Rep. John Conyers, the top Democrat on the House of
Representatives Judiciary Committee (news - web sites), asked the Pentagon's
inspector general to probe Perle's work as a paid adviser to
bankrupt telecommunications company Global Crossing Ltd. and
his guidance on investment opportunities resulting from the
"I am aware of several potential conflicts that warrant
your immediate review," Conyers said on Monday in a letter to
the Defense Department's inspector general, Joseph Schmitz. The
letter was made available on Tuesday.
"Mr. Perle is considered a 'special government employee'
and is subject to government ethics prohibition -- both
regulatory and criminal -- on using public office for private
gain," Conyers' letter said.
Perle did not return a call seeking comment on Tuesday but
has said he has always followed ethics rules. A spokesman for
the Defense Department declined to comment. Standard practice
is for the inspector general to review such requests and
determine whether an investigation is warranted.
"The president is confident that all laws will be followed
by all people who are on all commissions," White House
spokesman Ari Fleischer (news - web sites) said in response to a question about
Perle at his daily news conference.
Perle chairs the Defense Policy Board, created in 2001 to
advise the Pentagon, but has no official policymaking role and
is not paid. A leading Washington hawk, he has played an
influential role in developing the Bush administration's
blueprint for ousting Iraqi President Saddam Hussein (news - web sites).
Critics have questioned Perle's activities when not
advising Secretary of Defense Donald Rumsfeld.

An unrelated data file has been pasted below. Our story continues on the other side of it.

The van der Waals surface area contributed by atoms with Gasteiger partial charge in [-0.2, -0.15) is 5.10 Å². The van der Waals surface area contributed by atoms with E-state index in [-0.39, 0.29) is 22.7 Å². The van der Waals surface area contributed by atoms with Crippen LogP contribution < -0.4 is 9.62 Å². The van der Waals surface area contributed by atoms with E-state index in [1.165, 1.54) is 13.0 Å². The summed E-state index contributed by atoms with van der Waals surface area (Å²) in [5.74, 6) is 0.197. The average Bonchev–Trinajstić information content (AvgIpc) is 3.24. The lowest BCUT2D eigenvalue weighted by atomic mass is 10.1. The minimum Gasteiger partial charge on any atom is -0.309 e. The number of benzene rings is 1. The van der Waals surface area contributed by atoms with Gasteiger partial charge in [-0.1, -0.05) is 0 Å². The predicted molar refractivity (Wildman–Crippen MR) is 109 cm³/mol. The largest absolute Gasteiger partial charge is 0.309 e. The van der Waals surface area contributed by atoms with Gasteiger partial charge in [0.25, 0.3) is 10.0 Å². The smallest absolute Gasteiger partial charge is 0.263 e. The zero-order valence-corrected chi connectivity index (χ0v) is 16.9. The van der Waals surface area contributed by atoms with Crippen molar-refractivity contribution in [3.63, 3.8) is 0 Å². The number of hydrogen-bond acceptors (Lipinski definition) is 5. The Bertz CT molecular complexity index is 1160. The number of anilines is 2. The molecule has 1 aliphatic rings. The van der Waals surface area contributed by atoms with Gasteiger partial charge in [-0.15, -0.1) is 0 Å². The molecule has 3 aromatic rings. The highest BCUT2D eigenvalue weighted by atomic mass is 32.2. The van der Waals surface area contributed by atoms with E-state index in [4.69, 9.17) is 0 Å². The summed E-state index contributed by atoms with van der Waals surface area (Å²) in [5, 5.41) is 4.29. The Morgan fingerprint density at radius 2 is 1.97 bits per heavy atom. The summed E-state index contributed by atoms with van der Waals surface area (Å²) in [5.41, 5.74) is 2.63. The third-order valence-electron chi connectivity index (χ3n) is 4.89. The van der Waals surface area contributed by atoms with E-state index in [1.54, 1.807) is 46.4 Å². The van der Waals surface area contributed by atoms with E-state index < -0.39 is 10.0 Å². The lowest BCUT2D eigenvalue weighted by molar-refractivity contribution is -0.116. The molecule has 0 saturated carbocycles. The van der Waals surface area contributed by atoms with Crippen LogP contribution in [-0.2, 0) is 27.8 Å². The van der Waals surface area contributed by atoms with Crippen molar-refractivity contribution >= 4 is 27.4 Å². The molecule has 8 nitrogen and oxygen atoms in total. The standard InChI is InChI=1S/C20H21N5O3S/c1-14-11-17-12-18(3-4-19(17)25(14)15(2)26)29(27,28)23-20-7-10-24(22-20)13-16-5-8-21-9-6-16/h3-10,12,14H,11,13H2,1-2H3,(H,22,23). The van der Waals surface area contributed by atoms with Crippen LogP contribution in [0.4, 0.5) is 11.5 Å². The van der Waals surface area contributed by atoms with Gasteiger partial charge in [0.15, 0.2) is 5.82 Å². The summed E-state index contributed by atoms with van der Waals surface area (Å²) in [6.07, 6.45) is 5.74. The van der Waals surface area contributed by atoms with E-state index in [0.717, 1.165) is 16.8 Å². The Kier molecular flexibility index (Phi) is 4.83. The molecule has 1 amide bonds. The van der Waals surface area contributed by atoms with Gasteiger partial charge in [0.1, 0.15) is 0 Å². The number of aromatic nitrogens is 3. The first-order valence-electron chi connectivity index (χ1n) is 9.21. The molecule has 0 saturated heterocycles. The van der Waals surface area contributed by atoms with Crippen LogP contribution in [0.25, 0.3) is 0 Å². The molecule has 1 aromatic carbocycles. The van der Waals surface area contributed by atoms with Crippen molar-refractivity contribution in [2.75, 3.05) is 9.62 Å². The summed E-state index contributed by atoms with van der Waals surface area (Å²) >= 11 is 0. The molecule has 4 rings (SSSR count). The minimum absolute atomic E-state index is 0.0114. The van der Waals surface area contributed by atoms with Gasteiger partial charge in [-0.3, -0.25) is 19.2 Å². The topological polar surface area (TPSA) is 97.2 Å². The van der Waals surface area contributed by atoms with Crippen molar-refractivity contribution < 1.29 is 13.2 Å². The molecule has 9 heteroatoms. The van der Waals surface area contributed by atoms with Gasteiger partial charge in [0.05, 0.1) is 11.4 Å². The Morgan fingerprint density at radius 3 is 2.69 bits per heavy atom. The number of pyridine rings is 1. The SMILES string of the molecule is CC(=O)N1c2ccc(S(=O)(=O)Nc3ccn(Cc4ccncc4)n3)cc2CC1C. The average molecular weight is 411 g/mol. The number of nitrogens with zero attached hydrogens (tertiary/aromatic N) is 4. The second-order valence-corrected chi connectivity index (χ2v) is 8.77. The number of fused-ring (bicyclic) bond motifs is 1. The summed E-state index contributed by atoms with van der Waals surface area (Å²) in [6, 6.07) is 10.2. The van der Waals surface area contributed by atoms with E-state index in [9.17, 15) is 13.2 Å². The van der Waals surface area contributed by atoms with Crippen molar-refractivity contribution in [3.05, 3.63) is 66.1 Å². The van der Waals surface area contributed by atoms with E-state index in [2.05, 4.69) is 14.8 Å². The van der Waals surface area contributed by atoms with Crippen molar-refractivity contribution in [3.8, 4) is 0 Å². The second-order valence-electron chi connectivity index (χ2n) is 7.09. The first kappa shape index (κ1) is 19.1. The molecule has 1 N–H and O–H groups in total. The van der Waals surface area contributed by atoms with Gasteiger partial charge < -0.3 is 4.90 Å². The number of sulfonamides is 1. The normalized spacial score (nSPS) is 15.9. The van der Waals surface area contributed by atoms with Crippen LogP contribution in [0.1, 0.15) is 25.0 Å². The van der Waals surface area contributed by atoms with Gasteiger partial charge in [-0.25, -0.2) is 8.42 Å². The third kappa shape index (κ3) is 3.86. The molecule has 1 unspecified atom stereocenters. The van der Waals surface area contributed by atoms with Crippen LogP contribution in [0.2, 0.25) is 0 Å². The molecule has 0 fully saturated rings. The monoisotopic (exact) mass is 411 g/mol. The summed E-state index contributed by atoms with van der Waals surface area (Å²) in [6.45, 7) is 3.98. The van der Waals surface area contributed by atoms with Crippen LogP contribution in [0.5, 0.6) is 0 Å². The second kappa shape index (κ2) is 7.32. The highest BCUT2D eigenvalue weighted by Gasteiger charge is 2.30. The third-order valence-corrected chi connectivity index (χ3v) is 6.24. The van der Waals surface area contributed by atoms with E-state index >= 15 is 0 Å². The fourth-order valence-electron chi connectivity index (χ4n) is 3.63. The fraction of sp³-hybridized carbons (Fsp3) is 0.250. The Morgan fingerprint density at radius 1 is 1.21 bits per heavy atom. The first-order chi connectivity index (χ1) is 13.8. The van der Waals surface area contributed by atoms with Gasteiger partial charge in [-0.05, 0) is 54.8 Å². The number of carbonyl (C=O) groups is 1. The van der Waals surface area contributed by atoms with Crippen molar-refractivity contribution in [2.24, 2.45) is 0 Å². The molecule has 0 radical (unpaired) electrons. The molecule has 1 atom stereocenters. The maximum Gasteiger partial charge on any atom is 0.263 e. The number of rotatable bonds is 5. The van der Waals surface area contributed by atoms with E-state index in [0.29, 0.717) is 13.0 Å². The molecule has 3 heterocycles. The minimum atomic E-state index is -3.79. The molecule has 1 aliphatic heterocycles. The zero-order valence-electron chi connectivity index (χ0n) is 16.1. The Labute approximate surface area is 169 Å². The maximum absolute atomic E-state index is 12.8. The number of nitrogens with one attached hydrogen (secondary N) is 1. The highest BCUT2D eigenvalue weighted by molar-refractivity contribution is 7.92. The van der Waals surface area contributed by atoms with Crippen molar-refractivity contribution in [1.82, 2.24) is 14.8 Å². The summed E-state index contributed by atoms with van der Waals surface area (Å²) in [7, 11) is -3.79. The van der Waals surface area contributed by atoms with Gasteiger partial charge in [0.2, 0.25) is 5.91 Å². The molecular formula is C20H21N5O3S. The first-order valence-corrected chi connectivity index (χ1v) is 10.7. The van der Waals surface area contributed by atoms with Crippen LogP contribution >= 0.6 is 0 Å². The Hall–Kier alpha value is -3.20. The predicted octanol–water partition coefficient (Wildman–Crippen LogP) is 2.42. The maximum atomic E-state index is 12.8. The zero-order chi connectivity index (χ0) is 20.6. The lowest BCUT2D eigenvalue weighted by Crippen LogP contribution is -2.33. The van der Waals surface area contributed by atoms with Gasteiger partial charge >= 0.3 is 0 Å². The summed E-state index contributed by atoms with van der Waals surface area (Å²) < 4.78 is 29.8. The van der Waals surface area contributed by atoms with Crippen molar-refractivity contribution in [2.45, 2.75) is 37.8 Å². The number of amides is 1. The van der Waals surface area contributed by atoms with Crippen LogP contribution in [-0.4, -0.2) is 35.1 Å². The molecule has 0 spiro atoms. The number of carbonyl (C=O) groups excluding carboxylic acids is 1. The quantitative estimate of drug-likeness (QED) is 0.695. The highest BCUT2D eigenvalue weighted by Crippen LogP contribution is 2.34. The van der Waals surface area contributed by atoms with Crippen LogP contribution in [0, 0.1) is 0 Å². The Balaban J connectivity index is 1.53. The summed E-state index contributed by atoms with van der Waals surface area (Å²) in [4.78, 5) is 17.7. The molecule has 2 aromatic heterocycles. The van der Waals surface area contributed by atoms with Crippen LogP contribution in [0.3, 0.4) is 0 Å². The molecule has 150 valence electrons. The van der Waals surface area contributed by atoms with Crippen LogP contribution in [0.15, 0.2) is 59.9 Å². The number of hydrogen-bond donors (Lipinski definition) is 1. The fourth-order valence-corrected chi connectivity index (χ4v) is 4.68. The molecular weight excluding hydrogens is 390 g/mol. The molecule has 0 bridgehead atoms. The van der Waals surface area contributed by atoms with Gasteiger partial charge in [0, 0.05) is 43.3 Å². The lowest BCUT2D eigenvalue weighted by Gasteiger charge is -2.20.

GLOBAL CROSSING REVIEW
Perle signed on to help Global Crossing, a bankrupt
operator of an international fiber-optic network, win U.S.
approval to sell a 61.5 percent stake to Hutchison Whampoa Ltd.
and Singapore Technologies Telemedia Pte.
The plan has run into trouble with the Committee on Foreign
Investment in the United States. Including Rumsfeld and other
top national security officials, the panel can block mergers
and acquisitions it feels could harm to U.S. interests.
Global Crossing began talks to restructure the deal after
the committee raised concern that its network would be
controlled by a company with strong ties to China. Hutchison is
majority owned by Hong Kong's richest man, Li Ka-shing.
Perle has said he would be paid $125,000 for his advice and
another $600,000 if the government approves the deal.
An article in The New York Times cited a March 7 affidavit
in which Perle discussed his "unique perspective" on national
defense and security and said he had contacted a government
official on Global Crossing's behalf.
"The fact that Mr. Perle may be reconsidering filing the
affidavit does not alter the existence of the alleged
conflict," Conyers said, citing the newspaper article.
Conyers also asked the Pentagon to probe reports that Perle
participated in a conference call sponsored by Goldman Sachs to
discuss investment opportunities emerging from the war in Iraq
and that he received stock options from a company doing
business with the U.S. military.
"I would submit that it is a conflict of interest for a
high-ranking government official to be proffering advice on how
to profit from the war," Conyers said.
A Goldman Sachs spokesman had no immediate comment.
Conyers also pointed out that Perle sits on the board of
Autonomy Corp., which lists the U.S. Army and military as
customers, and received stock options.